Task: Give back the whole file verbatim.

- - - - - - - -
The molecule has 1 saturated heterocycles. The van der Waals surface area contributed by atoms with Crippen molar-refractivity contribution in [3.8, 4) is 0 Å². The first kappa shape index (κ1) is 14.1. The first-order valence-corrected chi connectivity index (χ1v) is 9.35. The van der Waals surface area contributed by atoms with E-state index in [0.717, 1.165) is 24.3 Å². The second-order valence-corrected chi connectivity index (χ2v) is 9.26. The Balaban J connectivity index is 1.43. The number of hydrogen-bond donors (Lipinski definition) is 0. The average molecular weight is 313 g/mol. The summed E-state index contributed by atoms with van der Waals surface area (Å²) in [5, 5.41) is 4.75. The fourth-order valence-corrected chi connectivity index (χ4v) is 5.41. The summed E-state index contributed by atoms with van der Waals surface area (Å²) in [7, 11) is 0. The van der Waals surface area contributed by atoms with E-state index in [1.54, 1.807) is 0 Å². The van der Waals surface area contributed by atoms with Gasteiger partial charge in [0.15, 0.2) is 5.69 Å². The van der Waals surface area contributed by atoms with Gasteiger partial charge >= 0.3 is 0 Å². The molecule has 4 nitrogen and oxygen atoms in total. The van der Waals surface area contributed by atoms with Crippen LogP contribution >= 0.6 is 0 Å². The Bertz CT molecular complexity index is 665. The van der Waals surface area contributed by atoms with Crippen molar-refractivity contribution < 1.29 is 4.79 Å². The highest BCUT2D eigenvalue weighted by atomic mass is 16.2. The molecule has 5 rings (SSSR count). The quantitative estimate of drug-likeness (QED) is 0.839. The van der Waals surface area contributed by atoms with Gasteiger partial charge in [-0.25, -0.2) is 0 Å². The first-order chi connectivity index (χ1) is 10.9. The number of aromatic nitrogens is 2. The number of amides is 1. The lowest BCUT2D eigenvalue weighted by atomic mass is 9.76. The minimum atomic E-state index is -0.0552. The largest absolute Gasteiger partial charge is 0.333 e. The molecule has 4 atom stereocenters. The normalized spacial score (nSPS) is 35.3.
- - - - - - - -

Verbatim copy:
The molecule has 1 saturated heterocycles. The van der Waals surface area contributed by atoms with Crippen molar-refractivity contribution in [3.8, 4) is 0 Å². The first kappa shape index (κ1) is 14.1. The first-order valence-corrected chi connectivity index (χ1v) is 9.35. The van der Waals surface area contributed by atoms with E-state index in [0.717, 1.165) is 24.3 Å². The second-order valence-corrected chi connectivity index (χ2v) is 9.26. The Balaban J connectivity index is 1.43. The number of hydrogen-bond donors (Lipinski definition) is 0. The average molecular weight is 313 g/mol. The summed E-state index contributed by atoms with van der Waals surface area (Å²) in [5, 5.41) is 4.75. The fourth-order valence-corrected chi connectivity index (χ4v) is 5.41. The summed E-state index contributed by atoms with van der Waals surface area (Å²) in [7, 11) is 0. The van der Waals surface area contributed by atoms with E-state index in [1.54, 1.807) is 0 Å². The van der Waals surface area contributed by atoms with Gasteiger partial charge in [0.15, 0.2) is 5.69 Å². The van der Waals surface area contributed by atoms with Gasteiger partial charge >= 0.3 is 0 Å². The molecule has 4 nitrogen and oxygen atoms in total. The van der Waals surface area contributed by atoms with Crippen LogP contribution >= 0.6 is 0 Å². The Bertz CT molecular complexity index is 665. The van der Waals surface area contributed by atoms with Crippen molar-refractivity contribution < 1.29 is 4.79 Å². The highest BCUT2D eigenvalue weighted by atomic mass is 16.2. The molecule has 5 rings (SSSR count). The quantitative estimate of drug-likeness (QED) is 0.839. The van der Waals surface area contributed by atoms with Gasteiger partial charge in [-0.25, -0.2) is 0 Å². The first-order chi connectivity index (χ1) is 10.9. The number of aromatic nitrogens is 2. The number of amides is 1. The lowest BCUT2D eigenvalue weighted by atomic mass is 9.76. The minimum atomic E-state index is -0.0552. The largest absolute Gasteiger partial charge is 0.333 e. The molecule has 4 atom stereocenters. The normalized spacial score (nSPS) is 35.3.